Monday, April 26, 2021

Meetup with Gundega Silniece; tea culture in Latvia

credit Suzana; she always takes the best pictures

About yet another social meetup with an online contact.  I've not met Gundega Silniece before in person, a tea vendor based in Latvia.  It was a very relaxed, free-flowing, and pleasant discussion though, as if she was already a friend. It was great getting to know her better, since we hadn't been in close contact through online discussion, but I'm not going to emphasize that part here.  Let's just say that she is nice.

I want to share more about tea culture in Latvia instead.  I've done a number of local area posts about tea culture in different places, in Russia, Poland, Sweden, even Kazakhstan, with this post covering other writing about those and other places, mostly about us visiting a lot of Asia.  This won't be like those posts, not a more comprehensive glance at a local tea scene, or preferences, just extracts from a conversation about those same themes.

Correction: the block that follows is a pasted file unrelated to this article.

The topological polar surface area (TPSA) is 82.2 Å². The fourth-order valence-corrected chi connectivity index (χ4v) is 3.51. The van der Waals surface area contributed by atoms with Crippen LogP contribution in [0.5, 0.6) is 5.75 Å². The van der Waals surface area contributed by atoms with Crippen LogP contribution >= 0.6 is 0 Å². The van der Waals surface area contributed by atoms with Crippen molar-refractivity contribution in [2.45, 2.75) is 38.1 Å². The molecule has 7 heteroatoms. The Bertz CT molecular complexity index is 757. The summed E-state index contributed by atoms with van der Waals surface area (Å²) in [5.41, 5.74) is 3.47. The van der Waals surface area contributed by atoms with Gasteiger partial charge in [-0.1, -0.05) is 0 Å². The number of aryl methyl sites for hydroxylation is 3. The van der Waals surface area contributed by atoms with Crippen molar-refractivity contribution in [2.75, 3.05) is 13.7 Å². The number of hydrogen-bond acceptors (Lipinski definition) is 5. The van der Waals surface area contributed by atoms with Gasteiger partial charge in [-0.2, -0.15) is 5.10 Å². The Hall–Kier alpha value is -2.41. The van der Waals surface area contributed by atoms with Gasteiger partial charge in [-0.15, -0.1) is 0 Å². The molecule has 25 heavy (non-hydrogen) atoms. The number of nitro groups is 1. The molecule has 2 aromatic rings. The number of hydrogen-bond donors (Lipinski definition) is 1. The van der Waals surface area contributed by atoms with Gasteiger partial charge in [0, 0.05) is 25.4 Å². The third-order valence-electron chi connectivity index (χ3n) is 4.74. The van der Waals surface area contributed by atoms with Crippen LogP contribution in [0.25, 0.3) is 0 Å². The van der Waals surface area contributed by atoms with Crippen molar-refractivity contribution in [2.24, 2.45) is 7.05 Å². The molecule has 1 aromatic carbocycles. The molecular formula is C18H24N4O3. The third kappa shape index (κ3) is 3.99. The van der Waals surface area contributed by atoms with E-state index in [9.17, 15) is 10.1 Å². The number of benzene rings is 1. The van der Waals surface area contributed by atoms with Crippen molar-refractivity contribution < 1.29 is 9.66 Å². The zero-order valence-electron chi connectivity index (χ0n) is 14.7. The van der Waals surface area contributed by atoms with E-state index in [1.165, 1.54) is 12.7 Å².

I had considered having Gundega contribute more about her tea business, but she didn't want to use this content as a way to self-promote, to move discussion into more commercial scope.  That's respectable.  And practical; I can't have that much of a Latvian audience.  To check out more background she also has an Instagram account or a local shop sales page.

She did contribute pictures, which I'll mostly add at the end, that tell some of the story, just not more about the context.  Related to this discussion I only had the Zoom-style pictures.  Those didn't turn out as well as screen-capture versions since we experimented with using Teams, the Microsoft version I use for work.  Zoom and Teams are about the same; it wasn't different.

Gundega in her Riga shop

Latvian tea culture